BPT, BET cuts are a time bomb for taxpayers

The state and business community should shift priorities to attracting talent to New Hampshire

Most people don’t know that a time bomb has been set for Jan 1, 2019. The last Legislature scheduled a third business tax cut for that day. Like the two before it, the cut is trivial for companies. Yet it will slash state revenues by $63 million per year.

For comparison, we just received a federal grant of $21 million per year to fight opioid abuse. The 2019 cut will remove three times the amount we’ve gained. The business tax cuts of 2015 and 2017 already took a $30 million bite out of state revenues.

Some will say that these trivial cuts create jobs and increase business. Some even claim that these minuscule cuts caused our current business boom, a boom actually fueled by $1 trillion in federal borrowing, massive federal tax cuts and repatriation of profits.

In reality, individual businesses gained little or nothing from the cuts. 2015 and 2017 cuts only applied to a quarter of the most profitable businesses in the state. These already-thriving companies saved enough to hire one temp worker for one day. The approaching 2019 cuts affect more businesses, but are still tiny. A typical company with four employees might save enough to give them Christmas dinner.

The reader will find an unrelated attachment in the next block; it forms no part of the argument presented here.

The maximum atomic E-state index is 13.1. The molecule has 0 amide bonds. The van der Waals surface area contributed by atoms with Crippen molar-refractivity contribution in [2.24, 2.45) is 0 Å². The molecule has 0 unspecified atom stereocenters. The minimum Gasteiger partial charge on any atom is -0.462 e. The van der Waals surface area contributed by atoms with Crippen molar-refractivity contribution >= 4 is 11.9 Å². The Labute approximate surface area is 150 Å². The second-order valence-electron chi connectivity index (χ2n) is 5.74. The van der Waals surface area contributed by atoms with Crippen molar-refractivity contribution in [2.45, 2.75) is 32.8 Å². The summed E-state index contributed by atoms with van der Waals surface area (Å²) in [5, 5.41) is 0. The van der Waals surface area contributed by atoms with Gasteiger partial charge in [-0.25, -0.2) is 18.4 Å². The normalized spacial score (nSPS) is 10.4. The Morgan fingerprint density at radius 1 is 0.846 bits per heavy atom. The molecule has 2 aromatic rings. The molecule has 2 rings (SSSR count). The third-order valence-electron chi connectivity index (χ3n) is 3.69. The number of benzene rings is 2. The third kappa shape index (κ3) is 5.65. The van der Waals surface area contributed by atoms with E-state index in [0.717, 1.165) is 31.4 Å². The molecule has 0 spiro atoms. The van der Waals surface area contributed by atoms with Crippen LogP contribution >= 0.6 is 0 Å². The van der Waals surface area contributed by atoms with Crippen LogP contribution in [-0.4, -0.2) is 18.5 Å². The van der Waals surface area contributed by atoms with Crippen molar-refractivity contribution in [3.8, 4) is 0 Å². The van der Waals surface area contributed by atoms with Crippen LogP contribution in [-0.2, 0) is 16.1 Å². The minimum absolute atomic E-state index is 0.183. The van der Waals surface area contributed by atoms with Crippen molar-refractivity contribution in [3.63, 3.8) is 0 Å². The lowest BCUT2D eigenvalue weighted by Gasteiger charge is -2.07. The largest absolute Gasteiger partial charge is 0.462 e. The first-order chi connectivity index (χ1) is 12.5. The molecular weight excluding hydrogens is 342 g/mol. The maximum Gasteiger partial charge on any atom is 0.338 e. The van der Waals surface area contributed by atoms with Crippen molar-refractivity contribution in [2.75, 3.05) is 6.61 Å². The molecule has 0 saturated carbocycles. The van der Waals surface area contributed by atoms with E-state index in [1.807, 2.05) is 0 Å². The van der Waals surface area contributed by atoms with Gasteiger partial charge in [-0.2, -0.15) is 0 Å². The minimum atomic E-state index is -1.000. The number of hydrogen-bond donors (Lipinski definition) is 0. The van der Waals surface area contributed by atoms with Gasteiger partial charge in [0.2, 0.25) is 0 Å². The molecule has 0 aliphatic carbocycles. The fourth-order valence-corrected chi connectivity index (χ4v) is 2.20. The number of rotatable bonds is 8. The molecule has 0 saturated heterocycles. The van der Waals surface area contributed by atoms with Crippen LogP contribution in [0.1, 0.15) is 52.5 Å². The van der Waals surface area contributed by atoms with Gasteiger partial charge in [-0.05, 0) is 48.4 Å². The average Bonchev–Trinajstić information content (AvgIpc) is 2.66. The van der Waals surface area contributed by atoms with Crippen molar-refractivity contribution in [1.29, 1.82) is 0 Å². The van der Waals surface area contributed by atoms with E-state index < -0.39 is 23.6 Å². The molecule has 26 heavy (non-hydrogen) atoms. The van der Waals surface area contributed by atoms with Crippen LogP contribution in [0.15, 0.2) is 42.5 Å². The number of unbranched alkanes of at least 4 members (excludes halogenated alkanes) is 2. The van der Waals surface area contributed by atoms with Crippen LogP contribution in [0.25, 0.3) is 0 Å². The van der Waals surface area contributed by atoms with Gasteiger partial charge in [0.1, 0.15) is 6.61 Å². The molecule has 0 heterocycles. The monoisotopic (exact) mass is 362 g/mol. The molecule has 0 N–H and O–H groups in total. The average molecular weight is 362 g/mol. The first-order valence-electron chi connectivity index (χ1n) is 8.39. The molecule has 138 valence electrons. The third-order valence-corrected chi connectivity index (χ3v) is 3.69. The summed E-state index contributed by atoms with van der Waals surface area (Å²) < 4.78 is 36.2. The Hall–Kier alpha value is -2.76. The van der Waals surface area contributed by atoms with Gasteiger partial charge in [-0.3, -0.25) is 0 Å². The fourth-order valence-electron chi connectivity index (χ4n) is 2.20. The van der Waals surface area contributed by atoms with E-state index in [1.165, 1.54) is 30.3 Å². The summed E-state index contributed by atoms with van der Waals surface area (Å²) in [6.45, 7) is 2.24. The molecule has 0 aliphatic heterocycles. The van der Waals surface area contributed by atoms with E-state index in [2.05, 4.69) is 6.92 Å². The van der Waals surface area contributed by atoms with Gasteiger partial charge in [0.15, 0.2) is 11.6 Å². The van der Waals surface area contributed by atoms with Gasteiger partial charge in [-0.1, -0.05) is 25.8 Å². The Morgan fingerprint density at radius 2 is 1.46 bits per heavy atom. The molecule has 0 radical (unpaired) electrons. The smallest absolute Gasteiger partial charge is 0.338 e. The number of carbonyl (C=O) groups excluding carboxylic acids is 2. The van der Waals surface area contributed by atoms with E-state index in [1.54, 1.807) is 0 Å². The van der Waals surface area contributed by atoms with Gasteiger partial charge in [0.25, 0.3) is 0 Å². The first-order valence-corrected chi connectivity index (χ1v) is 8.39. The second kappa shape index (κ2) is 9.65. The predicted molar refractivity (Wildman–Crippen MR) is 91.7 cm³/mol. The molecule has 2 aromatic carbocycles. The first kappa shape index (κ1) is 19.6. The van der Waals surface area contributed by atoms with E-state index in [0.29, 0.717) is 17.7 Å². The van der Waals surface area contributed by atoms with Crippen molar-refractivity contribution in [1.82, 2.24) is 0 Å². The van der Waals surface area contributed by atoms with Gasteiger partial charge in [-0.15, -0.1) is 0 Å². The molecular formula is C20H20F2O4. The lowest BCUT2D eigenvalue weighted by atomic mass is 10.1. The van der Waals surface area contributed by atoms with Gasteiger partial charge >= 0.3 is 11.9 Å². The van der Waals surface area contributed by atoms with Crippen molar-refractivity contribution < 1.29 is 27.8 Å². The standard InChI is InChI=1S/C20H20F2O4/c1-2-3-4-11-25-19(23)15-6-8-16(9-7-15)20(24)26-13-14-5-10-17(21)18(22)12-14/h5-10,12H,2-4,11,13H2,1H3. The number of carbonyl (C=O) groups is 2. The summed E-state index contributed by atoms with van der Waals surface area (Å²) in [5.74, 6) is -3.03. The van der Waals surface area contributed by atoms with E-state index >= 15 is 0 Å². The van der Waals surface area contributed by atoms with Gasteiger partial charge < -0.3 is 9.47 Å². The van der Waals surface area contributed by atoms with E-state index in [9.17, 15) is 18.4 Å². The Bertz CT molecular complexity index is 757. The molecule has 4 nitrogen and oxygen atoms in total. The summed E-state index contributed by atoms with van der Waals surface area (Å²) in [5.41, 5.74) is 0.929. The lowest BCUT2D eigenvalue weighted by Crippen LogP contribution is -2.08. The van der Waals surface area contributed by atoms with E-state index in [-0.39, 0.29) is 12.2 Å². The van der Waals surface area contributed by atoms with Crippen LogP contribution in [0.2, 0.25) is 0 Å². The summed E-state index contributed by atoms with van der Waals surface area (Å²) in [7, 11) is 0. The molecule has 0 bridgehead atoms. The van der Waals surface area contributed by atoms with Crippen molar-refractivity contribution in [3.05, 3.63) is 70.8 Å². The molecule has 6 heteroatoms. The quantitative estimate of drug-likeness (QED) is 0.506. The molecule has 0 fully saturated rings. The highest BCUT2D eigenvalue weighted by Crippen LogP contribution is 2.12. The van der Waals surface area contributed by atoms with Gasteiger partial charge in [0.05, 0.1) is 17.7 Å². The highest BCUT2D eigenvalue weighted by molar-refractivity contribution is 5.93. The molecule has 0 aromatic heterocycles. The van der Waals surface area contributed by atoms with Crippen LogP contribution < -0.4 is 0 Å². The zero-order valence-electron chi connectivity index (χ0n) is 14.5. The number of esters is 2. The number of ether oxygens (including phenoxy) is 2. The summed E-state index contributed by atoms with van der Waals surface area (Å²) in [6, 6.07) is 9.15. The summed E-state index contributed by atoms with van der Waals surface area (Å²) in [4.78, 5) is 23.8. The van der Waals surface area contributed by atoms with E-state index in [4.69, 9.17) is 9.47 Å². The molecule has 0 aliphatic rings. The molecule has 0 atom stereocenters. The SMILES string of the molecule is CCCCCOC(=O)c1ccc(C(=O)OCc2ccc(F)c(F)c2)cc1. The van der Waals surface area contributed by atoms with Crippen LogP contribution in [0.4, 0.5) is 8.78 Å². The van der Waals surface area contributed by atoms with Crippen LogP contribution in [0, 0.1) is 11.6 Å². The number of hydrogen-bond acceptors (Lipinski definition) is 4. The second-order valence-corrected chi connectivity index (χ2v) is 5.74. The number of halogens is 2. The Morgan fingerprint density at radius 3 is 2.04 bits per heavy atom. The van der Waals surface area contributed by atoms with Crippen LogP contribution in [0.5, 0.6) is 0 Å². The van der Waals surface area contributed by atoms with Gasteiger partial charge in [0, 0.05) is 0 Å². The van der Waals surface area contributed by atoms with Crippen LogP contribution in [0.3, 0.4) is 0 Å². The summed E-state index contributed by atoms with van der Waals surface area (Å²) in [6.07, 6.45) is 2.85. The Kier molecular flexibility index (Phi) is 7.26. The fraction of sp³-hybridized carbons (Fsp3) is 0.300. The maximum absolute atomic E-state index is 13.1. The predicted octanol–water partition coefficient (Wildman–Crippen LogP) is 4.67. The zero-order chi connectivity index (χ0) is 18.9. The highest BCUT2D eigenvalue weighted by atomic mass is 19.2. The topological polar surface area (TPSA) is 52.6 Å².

Claiming these three tiny tax cuts caused a business boom is like claiming three raindrops caused a flood.

The fact is, much of our economy is driven by macro effects, beyond the individual decisions of businesses. When politicians take credit for things beyond their control, we need to call them out. We need to help the public understand the reality beyond the sound bites. The state has been shifting costs onto towns since 2011. They used to pay 30 percent of municipal and teacher pensions; now they pay zero. They used to share 40 percent of meals and rooms taxes with towns; now they share 21 percent.

Why? Legislators continue to give frivolous cuts to business. They continue to let gas tax revenues fall. They dropped altogether the telecommunications tax.

These fiscally irresponsible moves left citizens in the lurch (quite literally, in the case of potholes). Local taxpayers have to pick up the pieces. Local businesses have to get by with fewer employees, since property taxes drive cost-of-living beyond what their workers can afford. Property taxes, as we all know, affect businesses, too.

It is time the business community called out these tiny tax cuts for what they are: political posturing. Let’s stop playing games. Let’s focus on what we need to attract talent: good schools, affordable tuition, pervasive broadband and a match between wages and cost-of-living.

Jeanne Dietsch, founder of MobileRobots Inc. in Amherst, is the newly elected Democratic state senator from District 9.

Categories: Opinion